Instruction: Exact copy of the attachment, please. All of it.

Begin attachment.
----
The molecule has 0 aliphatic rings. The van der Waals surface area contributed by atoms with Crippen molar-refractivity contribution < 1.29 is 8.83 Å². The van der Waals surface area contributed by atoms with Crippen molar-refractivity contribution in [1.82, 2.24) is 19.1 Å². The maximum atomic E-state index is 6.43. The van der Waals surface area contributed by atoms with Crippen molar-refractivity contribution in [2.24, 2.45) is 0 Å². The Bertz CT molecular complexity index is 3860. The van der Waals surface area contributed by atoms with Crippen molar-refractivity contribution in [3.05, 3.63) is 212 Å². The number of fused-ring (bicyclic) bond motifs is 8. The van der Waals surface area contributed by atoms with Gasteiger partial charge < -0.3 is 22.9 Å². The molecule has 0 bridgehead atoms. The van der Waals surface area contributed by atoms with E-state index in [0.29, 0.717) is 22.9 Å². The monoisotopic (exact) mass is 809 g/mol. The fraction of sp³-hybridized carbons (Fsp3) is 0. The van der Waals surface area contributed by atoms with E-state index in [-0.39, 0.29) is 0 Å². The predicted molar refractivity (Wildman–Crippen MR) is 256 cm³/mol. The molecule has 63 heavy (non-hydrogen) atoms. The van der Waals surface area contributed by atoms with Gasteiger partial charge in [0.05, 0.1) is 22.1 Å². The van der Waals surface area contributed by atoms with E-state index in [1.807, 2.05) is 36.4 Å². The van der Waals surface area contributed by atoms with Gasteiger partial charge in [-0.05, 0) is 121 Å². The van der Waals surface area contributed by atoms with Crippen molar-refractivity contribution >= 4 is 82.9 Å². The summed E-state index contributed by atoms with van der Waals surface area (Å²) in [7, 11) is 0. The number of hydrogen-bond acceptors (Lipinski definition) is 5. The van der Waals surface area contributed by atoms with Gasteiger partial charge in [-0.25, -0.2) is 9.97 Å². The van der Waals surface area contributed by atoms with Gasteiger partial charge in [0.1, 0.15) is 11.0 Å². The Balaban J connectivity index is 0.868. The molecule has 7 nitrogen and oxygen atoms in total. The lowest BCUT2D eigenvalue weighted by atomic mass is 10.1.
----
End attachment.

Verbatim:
The molecule has 0 aliphatic rings. The van der Waals surface area contributed by atoms with Crippen molar-refractivity contribution < 1.29 is 8.83 Å². The van der Waals surface area contributed by atoms with Crippen molar-refractivity contribution in [1.82, 2.24) is 19.1 Å². The maximum atomic E-state index is 6.43. The van der Waals surface area contributed by atoms with Crippen molar-refractivity contribution in [2.24, 2.45) is 0 Å². The Bertz CT molecular complexity index is 3860. The van der Waals surface area contributed by atoms with Crippen molar-refractivity contribution in [3.05, 3.63) is 212 Å². The number of fused-ring (bicyclic) bond motifs is 8. The van der Waals surface area contributed by atoms with Gasteiger partial charge < -0.3 is 22.9 Å². The molecule has 0 bridgehead atoms. The van der Waals surface area contributed by atoms with E-state index in [0.29, 0.717) is 22.9 Å². The monoisotopic (exact) mass is 809 g/mol. The fraction of sp³-hybridized carbons (Fsp3) is 0. The van der Waals surface area contributed by atoms with E-state index in [-0.39, 0.29) is 0 Å². The predicted molar refractivity (Wildman–Crippen MR) is 256 cm³/mol. The molecule has 63 heavy (non-hydrogen) atoms. The van der Waals surface area contributed by atoms with Gasteiger partial charge in [0.05, 0.1) is 22.1 Å². The van der Waals surface area contributed by atoms with E-state index in [1.807, 2.05) is 36.4 Å². The van der Waals surface area contributed by atoms with Gasteiger partial charge in [-0.05, 0) is 121 Å². The van der Waals surface area contributed by atoms with Crippen molar-refractivity contribution >= 4 is 82.9 Å². The summed E-state index contributed by atoms with van der Waals surface area (Å²) in [7, 11) is 0. The number of hydrogen-bond acceptors (Lipinski definition) is 5. The van der Waals surface area contributed by atoms with Gasteiger partial charge in [-0.25, -0.2) is 9.97 Å². The van der Waals surface area contributed by atoms with Gasteiger partial charge in [0.1, 0.15) is 11.0 Å². The Balaban J connectivity index is 0.868. The molecule has 7 nitrogen and oxygen atoms in total. The lowest BCUT2D eigenvalue weighted by atomic mass is 10.1.